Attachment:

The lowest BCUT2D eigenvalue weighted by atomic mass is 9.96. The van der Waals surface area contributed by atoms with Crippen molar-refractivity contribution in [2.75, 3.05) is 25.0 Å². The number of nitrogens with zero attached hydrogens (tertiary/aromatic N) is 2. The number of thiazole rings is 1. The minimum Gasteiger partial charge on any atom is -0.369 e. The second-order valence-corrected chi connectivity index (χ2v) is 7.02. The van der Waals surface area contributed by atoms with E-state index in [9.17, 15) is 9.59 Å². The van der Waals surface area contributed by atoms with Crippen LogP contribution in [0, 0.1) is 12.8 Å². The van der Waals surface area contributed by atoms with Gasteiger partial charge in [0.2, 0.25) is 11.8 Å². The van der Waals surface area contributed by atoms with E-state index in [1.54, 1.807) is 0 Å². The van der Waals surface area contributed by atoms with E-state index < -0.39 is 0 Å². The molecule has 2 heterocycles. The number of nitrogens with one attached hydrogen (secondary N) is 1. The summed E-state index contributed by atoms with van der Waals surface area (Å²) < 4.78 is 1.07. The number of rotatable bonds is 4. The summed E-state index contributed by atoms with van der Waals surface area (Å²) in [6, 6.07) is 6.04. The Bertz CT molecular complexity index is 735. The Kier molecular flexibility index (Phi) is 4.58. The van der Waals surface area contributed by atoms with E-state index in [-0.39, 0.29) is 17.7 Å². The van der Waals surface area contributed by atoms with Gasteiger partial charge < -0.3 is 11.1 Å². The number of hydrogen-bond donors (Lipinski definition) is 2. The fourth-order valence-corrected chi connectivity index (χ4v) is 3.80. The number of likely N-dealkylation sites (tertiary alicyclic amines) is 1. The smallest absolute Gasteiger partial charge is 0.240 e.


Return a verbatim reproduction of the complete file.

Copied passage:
The lowest BCUT2D eigenvalue weighted by atomic mass is 9.96. The van der Waals surface area contributed by atoms with Crippen molar-refractivity contribution in [2.75, 3.05) is 25.0 Å². The number of nitrogens with zero attached hydrogens (tertiary/aromatic N) is 2. The number of thiazole rings is 1. The minimum Gasteiger partial charge on any atom is -0.369 e. The second-order valence-corrected chi connectivity index (χ2v) is 7.02. The van der Waals surface area contributed by atoms with E-state index in [9.17, 15) is 9.59 Å². The van der Waals surface area contributed by atoms with Crippen LogP contribution in [0, 0.1) is 12.8 Å². The van der Waals surface area contributed by atoms with Gasteiger partial charge in [0.2, 0.25) is 11.8 Å². The van der Waals surface area contributed by atoms with E-state index in [1.54, 1.807) is 0 Å². The van der Waals surface area contributed by atoms with E-state index < -0.39 is 0 Å². The molecule has 2 heterocycles. The number of nitrogens with one attached hydrogen (secondary N) is 1. The summed E-state index contributed by atoms with van der Waals surface area (Å²) < 4.78 is 1.07. The number of rotatable bonds is 4. The summed E-state index contributed by atoms with van der Waals surface area (Å²) in [6, 6.07) is 6.04. The Bertz CT molecular complexity index is 735. The Kier molecular flexibility index (Phi) is 4.58. The van der Waals surface area contributed by atoms with E-state index in [-0.39, 0.29) is 17.7 Å². The van der Waals surface area contributed by atoms with Gasteiger partial charge < -0.3 is 11.1 Å². The number of hydrogen-bond donors (Lipinski definition) is 2. The fourth-order valence-corrected chi connectivity index (χ4v) is 3.80. The number of likely N-dealkylation sites (tertiary alicyclic amines) is 1. The smallest absolute Gasteiger partial charge is 0.240 e.